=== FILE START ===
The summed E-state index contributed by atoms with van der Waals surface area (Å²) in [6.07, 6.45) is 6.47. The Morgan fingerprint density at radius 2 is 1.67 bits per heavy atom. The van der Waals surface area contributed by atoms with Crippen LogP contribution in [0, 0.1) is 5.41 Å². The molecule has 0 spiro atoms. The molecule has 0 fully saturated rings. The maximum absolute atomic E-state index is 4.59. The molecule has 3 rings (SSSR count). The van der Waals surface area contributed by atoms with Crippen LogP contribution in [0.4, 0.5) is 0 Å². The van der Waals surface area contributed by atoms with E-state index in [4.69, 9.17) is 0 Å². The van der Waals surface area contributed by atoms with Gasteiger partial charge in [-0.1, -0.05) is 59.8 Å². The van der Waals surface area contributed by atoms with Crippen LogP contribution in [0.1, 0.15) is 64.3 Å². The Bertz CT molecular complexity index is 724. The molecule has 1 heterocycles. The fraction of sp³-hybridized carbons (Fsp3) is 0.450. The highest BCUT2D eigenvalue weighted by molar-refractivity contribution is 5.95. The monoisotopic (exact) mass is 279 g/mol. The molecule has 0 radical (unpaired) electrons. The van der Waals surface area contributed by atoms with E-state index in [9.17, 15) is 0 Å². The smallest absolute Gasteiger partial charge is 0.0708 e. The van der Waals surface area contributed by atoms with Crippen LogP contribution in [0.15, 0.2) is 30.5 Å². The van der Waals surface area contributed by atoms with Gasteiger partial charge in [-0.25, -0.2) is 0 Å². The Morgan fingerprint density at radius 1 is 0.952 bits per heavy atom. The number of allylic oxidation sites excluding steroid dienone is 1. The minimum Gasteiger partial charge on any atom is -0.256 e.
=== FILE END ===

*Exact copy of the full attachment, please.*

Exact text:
The summed E-state index contributed by atoms with van der Waals surface area (Å²) in [6.07, 6.45) is 6.47. The Morgan fingerprint density at radius 2 is 1.67 bits per heavy atom. The van der Waals surface area contributed by atoms with Crippen LogP contribution in [0, 0.1) is 5.41 Å². The molecule has 0 spiro atoms. The molecule has 0 fully saturated rings. The maximum absolute atomic E-state index is 4.59. The molecule has 3 rings (SSSR count). The van der Waals surface area contributed by atoms with Crippen LogP contribution in [0.4, 0.5) is 0 Å². The van der Waals surface area contributed by atoms with E-state index in [4.69, 9.17) is 0 Å². The van der Waals surface area contributed by atoms with Gasteiger partial charge in [-0.1, -0.05) is 59.8 Å². The van der Waals surface area contributed by atoms with Crippen LogP contribution in [0.1, 0.15) is 64.3 Å². The Bertz CT molecular complexity index is 724. The molecule has 1 heterocycles. The fraction of sp³-hybridized carbons (Fsp3) is 0.450. The highest BCUT2D eigenvalue weighted by molar-refractivity contribution is 5.95. The monoisotopic (exact) mass is 279 g/mol. The molecule has 0 radical (unpaired) electrons. The van der Waals surface area contributed by atoms with E-state index in [9.17, 15) is 0 Å². The smallest absolute Gasteiger partial charge is 0.0708 e. The van der Waals surface area contributed by atoms with Crippen LogP contribution in [0.15, 0.2) is 30.5 Å². The van der Waals surface area contributed by atoms with Gasteiger partial charge in [-0.25, -0.2) is 0 Å². The Morgan fingerprint density at radius 1 is 0.952 bits per heavy atom. The number of allylic oxidation sites excluding steroid dienone is 1. The minimum Gasteiger partial charge on any atom is -0.256 e.